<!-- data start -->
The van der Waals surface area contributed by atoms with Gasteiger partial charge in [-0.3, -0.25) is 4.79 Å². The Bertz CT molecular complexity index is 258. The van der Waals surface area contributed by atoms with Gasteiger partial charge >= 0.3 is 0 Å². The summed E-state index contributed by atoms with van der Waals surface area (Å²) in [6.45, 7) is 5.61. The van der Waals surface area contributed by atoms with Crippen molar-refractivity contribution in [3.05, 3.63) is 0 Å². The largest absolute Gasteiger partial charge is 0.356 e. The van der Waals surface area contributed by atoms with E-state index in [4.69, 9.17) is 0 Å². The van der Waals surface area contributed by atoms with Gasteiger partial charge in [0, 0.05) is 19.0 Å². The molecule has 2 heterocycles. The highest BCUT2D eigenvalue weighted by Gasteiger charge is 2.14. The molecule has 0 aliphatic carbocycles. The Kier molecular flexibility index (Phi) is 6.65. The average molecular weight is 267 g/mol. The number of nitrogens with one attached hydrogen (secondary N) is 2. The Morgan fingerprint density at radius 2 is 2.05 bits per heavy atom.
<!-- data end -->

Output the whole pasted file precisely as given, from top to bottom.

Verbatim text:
The van der Waals surface area contributed by atoms with Gasteiger partial charge in [-0.3, -0.25) is 4.79 Å². The Bertz CT molecular complexity index is 258. The van der Waals surface area contributed by atoms with Gasteiger partial charge >= 0.3 is 0 Å². The summed E-state index contributed by atoms with van der Waals surface area (Å²) in [6.45, 7) is 5.61. The van der Waals surface area contributed by atoms with Crippen molar-refractivity contribution in [3.05, 3.63) is 0 Å². The largest absolute Gasteiger partial charge is 0.356 e. The van der Waals surface area contributed by atoms with E-state index in [4.69, 9.17) is 0 Å². The van der Waals surface area contributed by atoms with Gasteiger partial charge in [0, 0.05) is 19.0 Å². The molecule has 2 heterocycles. The highest BCUT2D eigenvalue weighted by Gasteiger charge is 2.14. The molecule has 0 aliphatic carbocycles. The Kier molecular flexibility index (Phi) is 6.65. The average molecular weight is 267 g/mol. The number of nitrogens with one attached hydrogen (secondary N) is 2. The Morgan fingerprint density at radius 2 is 2.05 bits per heavy atom.